A quick look at how one company turned to technology to trim their invoicing time.
As $4-million United Science Industries grew to reach #109 on the 1995 Inc. 500, CEO Jay Koch watched labor overhead eat up his profits. The Woodlawn, Ill., environmental-service provider hadn't yet set up a computer network, so employees were duplicating work. Accounting, for example, had to gather and enter data from the field managers' handwritten sheets to generate invoices, a process that usually took at least two months. Koch needed networking power.
In late 1994 he decided to dump his 10 Macintoshes for PCs. A consultant, Real World Computers, in Centralia, Ill., determined that United needed a local area network -- at a total cost of about $76,000. Wiring 15 networked computers cost $8,000, while the Novell netware for 50 users and the server were $11,400. The computers and software came to $47,500, and in-house training cost another $9,000.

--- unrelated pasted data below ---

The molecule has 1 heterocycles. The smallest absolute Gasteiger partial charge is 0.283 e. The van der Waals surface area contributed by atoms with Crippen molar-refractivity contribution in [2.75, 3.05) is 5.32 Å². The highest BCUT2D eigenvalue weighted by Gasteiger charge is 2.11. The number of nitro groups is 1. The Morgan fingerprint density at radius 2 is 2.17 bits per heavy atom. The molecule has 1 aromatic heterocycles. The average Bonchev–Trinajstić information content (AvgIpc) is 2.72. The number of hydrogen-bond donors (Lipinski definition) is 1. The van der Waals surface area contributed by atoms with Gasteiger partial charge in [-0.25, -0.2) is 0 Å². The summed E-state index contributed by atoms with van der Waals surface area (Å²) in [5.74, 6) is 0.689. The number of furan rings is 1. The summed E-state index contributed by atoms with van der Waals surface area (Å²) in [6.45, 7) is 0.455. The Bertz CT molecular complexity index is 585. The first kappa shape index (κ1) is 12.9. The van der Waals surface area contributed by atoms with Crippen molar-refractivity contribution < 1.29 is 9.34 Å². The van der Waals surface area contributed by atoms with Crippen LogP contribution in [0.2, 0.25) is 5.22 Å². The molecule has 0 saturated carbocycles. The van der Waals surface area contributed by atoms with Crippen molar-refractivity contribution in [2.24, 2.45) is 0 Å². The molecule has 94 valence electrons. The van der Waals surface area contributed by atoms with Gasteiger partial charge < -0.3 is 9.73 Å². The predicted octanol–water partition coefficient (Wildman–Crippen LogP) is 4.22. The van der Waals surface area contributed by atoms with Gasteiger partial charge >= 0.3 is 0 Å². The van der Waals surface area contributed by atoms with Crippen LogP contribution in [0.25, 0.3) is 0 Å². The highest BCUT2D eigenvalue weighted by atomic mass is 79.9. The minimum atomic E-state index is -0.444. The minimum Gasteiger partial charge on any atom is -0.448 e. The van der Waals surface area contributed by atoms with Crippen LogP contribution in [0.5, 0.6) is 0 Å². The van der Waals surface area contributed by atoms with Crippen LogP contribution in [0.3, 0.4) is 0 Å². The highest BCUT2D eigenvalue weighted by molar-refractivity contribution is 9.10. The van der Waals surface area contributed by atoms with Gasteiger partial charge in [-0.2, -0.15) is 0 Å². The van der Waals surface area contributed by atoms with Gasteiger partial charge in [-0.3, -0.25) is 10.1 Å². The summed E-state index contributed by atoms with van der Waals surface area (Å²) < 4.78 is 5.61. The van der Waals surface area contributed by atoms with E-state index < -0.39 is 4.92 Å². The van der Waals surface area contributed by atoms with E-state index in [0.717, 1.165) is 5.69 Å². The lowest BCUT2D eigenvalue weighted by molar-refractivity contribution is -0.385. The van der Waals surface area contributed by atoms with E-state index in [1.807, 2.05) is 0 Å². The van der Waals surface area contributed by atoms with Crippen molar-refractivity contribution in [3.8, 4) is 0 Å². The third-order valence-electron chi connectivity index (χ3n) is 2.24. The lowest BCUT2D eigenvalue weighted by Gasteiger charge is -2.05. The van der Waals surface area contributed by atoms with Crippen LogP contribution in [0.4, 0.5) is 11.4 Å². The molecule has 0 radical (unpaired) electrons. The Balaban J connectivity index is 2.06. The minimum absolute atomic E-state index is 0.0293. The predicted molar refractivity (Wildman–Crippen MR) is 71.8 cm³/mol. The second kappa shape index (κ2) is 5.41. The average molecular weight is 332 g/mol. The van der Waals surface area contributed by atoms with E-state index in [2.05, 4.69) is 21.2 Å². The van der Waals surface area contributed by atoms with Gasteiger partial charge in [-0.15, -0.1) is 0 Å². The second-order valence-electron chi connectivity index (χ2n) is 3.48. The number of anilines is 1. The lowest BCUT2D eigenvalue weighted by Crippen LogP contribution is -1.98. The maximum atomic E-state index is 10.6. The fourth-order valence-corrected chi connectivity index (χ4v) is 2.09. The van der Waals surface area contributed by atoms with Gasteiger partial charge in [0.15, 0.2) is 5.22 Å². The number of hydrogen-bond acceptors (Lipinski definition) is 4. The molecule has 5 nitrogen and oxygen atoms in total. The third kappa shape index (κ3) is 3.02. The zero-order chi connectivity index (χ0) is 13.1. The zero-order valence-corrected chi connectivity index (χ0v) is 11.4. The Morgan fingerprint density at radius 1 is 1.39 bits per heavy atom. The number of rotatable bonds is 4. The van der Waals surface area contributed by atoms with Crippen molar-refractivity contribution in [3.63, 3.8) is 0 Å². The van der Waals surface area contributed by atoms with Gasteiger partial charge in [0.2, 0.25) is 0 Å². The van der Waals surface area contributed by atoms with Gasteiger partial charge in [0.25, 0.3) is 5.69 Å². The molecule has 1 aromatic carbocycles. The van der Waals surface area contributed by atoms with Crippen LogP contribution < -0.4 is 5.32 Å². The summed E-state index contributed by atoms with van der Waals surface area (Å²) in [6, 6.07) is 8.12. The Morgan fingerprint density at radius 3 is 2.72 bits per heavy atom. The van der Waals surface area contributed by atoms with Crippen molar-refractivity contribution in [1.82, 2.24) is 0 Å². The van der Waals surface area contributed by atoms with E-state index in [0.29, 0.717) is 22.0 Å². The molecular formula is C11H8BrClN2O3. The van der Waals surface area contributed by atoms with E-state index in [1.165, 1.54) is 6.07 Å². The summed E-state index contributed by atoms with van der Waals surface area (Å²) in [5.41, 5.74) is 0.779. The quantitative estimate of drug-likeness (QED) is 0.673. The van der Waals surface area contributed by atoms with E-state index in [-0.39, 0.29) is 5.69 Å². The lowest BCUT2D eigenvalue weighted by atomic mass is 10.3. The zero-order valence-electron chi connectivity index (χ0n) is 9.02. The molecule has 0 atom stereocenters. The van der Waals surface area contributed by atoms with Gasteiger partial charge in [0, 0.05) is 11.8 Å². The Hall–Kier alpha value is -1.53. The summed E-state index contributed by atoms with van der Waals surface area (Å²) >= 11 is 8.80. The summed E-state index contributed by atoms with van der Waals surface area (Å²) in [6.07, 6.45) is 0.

With Microsoft's FoxPro software, everyone has access to project files. "With the network, people spend less time hunting for information and more time working on tasks crucial to operations," Koch says. There's less paperwork floating around the office, since all workers can gain access to the same information from their computers.
Now accounting has access to field managers' files, so invoicing takes only 10 to 12 days, and Koch thinks that in time, it will take only 3 or 4 days. He estimates that he's speeded up accounts receivable by 5 to 10 days and lowered labor costs by $20,000 a month. -- Robina A. Gangemi